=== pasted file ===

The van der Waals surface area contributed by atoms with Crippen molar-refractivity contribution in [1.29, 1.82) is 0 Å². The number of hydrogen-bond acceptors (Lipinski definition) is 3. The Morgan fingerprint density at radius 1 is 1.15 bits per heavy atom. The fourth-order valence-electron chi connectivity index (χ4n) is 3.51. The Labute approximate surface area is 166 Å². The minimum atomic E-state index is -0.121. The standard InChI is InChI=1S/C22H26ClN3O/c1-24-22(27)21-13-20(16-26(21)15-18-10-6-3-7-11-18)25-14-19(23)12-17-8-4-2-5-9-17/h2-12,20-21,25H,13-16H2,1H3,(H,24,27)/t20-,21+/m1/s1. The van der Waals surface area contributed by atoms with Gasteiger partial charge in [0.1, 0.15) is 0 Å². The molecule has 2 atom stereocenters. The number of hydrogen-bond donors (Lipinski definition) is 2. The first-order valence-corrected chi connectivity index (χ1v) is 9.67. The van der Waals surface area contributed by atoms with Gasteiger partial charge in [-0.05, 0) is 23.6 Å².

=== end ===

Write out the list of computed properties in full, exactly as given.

The van der Waals surface area contributed by atoms with Crippen molar-refractivity contribution in [1.29, 1.82) is 0 Å². The number of hydrogen-bond acceptors (Lipinski definition) is 3. The Morgan fingerprint density at radius 1 is 1.15 bits per heavy atom. The fourth-order valence-electron chi connectivity index (χ4n) is 3.51. The Labute approximate surface area is 166 Å². The minimum atomic E-state index is -0.121. The standard InChI is InChI=1S/C22H26ClN3O/c1-24-22(27)21-13-20(16-26(21)15-18-10-6-3-7-11-18)25-14-19(23)12-17-8-4-2-5-9-17/h2-12,20-21,25H,13-16H2,1H3,(H,24,27)/t20-,21+/m1/s1. The van der Waals surface area contributed by atoms with Gasteiger partial charge in [0.1, 0.15) is 0 Å². The molecule has 2 atom stereocenters. The number of hydrogen-bond donors (Lipinski definition) is 2. The first-order valence-corrected chi connectivity index (χ1v) is 9.67. The van der Waals surface area contributed by atoms with Gasteiger partial charge in [-0.05, 0) is 23.6 Å².